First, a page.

A PARISH council has expressed it shock that a village shop is still allowed to sell alcohol despite its owner being convicted of selling illegal booze.
Stretton Parish Council has learned that Stretton Village Store in Main Street, still has a licence to sell alcohol despite its owner, Suman Tharmathurai, being convicted of selling counterfeit and super-strength alcohol.
It was also told that after his licence was revoked for a month by Stafford Magistrates’ Court, he simply put the licence into a different name — which is legal to do — and continued to sell alcohol.
Parish councillor Brian Buxton said: “This is a very serious offence and as a council we need to protect members of the public and the people of Stretton.
“We want to know if (East Staffordshire Borough Council’s) licensing committee has reviewed this shop’s licence to sell alcohol.”
Liz Staples, who represents Stretton on Staffordshire County Council, said it was trading standards who raided the shop, and it was up to the magistrates’ court as to how long the licence was revoked for.
Len Milner, who spoke as a member of the public and not as a borough councillor, said, although he wasn’t on the licensing committee, he had been told that the licence had been put into someone else’s name, rather than a premises licence which, he said, they were allowed to do.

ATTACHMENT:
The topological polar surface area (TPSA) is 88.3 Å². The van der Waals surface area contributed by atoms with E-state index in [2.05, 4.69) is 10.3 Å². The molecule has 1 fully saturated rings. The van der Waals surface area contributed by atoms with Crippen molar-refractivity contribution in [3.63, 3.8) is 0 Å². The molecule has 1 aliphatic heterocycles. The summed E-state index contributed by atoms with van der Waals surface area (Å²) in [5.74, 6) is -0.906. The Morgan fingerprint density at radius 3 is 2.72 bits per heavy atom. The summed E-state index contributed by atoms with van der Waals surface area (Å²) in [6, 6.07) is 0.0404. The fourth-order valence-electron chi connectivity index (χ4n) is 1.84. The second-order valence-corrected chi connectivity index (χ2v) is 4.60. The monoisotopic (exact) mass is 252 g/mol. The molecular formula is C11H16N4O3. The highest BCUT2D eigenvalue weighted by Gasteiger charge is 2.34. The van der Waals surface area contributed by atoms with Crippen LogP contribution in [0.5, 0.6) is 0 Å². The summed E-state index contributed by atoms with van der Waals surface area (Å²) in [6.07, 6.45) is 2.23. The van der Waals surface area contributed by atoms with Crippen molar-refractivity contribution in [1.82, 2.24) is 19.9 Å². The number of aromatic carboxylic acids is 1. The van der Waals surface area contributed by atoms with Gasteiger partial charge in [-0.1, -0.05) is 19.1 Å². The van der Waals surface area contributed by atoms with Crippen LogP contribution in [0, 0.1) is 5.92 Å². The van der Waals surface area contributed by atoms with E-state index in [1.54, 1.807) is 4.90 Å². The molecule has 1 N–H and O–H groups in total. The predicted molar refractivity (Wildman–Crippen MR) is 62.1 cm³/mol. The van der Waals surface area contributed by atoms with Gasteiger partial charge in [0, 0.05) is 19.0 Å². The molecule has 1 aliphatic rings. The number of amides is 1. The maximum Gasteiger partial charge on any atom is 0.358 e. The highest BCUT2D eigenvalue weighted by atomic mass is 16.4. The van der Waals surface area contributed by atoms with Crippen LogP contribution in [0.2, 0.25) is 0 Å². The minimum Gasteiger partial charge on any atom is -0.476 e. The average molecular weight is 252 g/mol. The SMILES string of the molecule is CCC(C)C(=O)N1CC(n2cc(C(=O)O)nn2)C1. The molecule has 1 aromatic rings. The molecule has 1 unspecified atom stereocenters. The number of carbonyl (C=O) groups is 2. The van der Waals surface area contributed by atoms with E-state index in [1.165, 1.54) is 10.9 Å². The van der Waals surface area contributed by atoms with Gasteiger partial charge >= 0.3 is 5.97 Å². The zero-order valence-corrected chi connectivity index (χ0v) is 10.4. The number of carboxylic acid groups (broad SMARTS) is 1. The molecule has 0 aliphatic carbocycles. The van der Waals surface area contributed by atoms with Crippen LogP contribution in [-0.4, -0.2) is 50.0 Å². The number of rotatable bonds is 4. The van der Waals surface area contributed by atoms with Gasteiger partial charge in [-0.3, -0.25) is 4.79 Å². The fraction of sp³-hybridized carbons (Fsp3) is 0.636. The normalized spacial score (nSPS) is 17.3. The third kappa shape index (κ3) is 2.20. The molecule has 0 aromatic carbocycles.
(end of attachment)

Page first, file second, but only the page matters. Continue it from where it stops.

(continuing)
He added: “If someone else on the premises applies for a personal licence then it is still legal to sell alcohol.
“If there are concerns then the borough council and the licensing committee can look into that.”
The court previously heard that 30-year-old Tharmathurai sold bottles of vodka laced with nearly 20 times more alcohol than legally permitted.
He also sold bottles of counterfeit vodka bearing the labels of respected brands, such as Smirnoff and Glen’s.
He was ordered to complete 140 hours’ community service over the next year and pay £1,520 in fines and costs following his prosecution by Staffordshire County Council. He admitted six breaches of trading regulations.
Tests showed the liquid from Red Star Vodka was ‘unfit for human consumption’ because it contained 19 times the legally permitted methanol limit.
Methanol is also used to make anti-freeze and can cause blindness.
The parish council agreed to contact the borough council for reassurance that this cannot happen again.